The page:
Nofollow Still Does the 3 Things You Want it To
- The nofollow attribute prevents the pass of PageRank to pages not related in theme and pages not targeted to rank.
- The nofollow attribute helps delineate theme boundaries, ensuring that the Web site is not seen as generic by search engines.
- The nofollow attribute directs the flow of PageRank. By focusing PageRank on landing pages, an SEO can help propel a page's ranking.
After hearing what Matt had to say on the use of the nofollow element and PageRank sculpting, we hope it's easier to put the issue in perspective. Don't dwell on the PageRank you're losing from nofollow, but instead remember what you're gaining with a strategic internal link structure. As a stand-alone practice, PageRank sculpting is a band-aid not supported by site architecture. The most comprehensive link management strategy integrates theme-based site architecture aligned to the way people search. And that's the beauty of siloing.
Those who have been part of the SEO community since 2003 may recall a similar environment of chaos and confusion following the Florida Update. Google was essentially recalibrating PageRank values, and the immediate result was a significant rankings drop for many top-performing sites. In the resulting rumor-rich climate, some SEOs speculated that Google was penalizing sites that were optimized. When PageRank values were restored within weeks, the only ones still feeling the pain were webmasters who "deoptimized" their sites due to misunderstanding and fear.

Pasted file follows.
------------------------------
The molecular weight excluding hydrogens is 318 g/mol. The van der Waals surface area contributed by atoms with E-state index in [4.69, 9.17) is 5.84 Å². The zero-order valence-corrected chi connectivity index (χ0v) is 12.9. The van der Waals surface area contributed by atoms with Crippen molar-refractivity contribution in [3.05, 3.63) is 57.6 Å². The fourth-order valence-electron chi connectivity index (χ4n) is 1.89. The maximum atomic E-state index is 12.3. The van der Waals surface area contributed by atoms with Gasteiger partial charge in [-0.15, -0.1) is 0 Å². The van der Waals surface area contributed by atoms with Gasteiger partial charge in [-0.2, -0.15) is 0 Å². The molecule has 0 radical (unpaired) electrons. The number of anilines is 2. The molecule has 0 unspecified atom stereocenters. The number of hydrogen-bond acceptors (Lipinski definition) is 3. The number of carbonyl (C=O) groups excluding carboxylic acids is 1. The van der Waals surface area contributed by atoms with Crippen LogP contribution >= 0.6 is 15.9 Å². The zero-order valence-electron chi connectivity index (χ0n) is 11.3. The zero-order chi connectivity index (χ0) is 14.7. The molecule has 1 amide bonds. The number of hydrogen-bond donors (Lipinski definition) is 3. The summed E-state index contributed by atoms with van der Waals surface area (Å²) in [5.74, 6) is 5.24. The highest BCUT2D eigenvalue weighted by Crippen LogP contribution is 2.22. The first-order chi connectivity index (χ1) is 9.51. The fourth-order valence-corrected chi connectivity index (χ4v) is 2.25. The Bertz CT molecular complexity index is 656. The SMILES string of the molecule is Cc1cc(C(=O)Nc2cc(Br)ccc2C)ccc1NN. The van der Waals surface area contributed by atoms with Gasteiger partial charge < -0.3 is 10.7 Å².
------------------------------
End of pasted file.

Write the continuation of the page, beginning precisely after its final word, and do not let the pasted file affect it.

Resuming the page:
We would encourage the SEO community not to react in kind to the now-infamous Seattle Update. Approach the use of nofollow with caution rather than abstinence and avoid a knee-jerk reaction. Google will continue to change their models and preferences, and Matt Cutts will continue to change his message to stay inline with company objectives. It's obviously in Google's best interest not to have their PageRank algorithm manipulated. They rely on the quality of search results to retain loyal users, in turn drawing advertisers and ad revenue. Looking at it from a search engine's point of view may be helpful when interpreting Google's intent.
As for webmasters and SEOs, if Matt's post is true, this change happened more than a year ago. So, if your site is doing well today, you have almost no cause for concern. Use nofollow cautiously and track site rankings for a few months before drastically altering your site. Remember that your goal is traffic and conversion. So long as those remain steady, you'll ride out this storm and return to clear waters. And remember, if it ain't broke, don't fix it.